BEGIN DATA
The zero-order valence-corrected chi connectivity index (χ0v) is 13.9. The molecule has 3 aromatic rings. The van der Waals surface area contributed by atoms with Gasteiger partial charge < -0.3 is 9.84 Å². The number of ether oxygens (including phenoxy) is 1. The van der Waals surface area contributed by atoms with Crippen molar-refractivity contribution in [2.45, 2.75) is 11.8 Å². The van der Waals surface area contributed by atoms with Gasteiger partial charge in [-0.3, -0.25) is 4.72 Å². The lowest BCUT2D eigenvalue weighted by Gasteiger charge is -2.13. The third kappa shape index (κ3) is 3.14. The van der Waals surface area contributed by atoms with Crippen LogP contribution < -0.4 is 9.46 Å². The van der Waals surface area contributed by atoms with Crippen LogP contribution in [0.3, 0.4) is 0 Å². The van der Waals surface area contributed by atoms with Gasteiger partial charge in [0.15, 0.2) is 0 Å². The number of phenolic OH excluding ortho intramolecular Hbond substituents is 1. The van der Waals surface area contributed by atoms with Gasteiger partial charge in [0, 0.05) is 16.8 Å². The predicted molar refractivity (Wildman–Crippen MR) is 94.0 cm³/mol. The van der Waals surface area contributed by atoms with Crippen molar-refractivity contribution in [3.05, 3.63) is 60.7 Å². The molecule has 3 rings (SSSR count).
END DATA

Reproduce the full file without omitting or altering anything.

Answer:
The zero-order valence-corrected chi connectivity index (χ0v) is 13.9. The molecule has 3 aromatic rings. The van der Waals surface area contributed by atoms with Gasteiger partial charge < -0.3 is 9.84 Å². The number of ether oxygens (including phenoxy) is 1. The van der Waals surface area contributed by atoms with Crippen molar-refractivity contribution in [2.45, 2.75) is 11.8 Å². The van der Waals surface area contributed by atoms with Gasteiger partial charge in [-0.3, -0.25) is 4.72 Å². The lowest BCUT2D eigenvalue weighted by Gasteiger charge is -2.13. The third kappa shape index (κ3) is 3.14. The van der Waals surface area contributed by atoms with Crippen LogP contribution < -0.4 is 9.46 Å². The van der Waals surface area contributed by atoms with Crippen LogP contribution in [0.3, 0.4) is 0 Å². The van der Waals surface area contributed by atoms with Gasteiger partial charge in [0.15, 0.2) is 0 Å². The number of phenolic OH excluding ortho intramolecular Hbond substituents is 1. The van der Waals surface area contributed by atoms with Gasteiger partial charge in [0, 0.05) is 16.8 Å². The predicted molar refractivity (Wildman–Crippen MR) is 94.0 cm³/mol. The van der Waals surface area contributed by atoms with Crippen molar-refractivity contribution in [3.05, 3.63) is 60.7 Å². The molecule has 3 rings (SSSR count).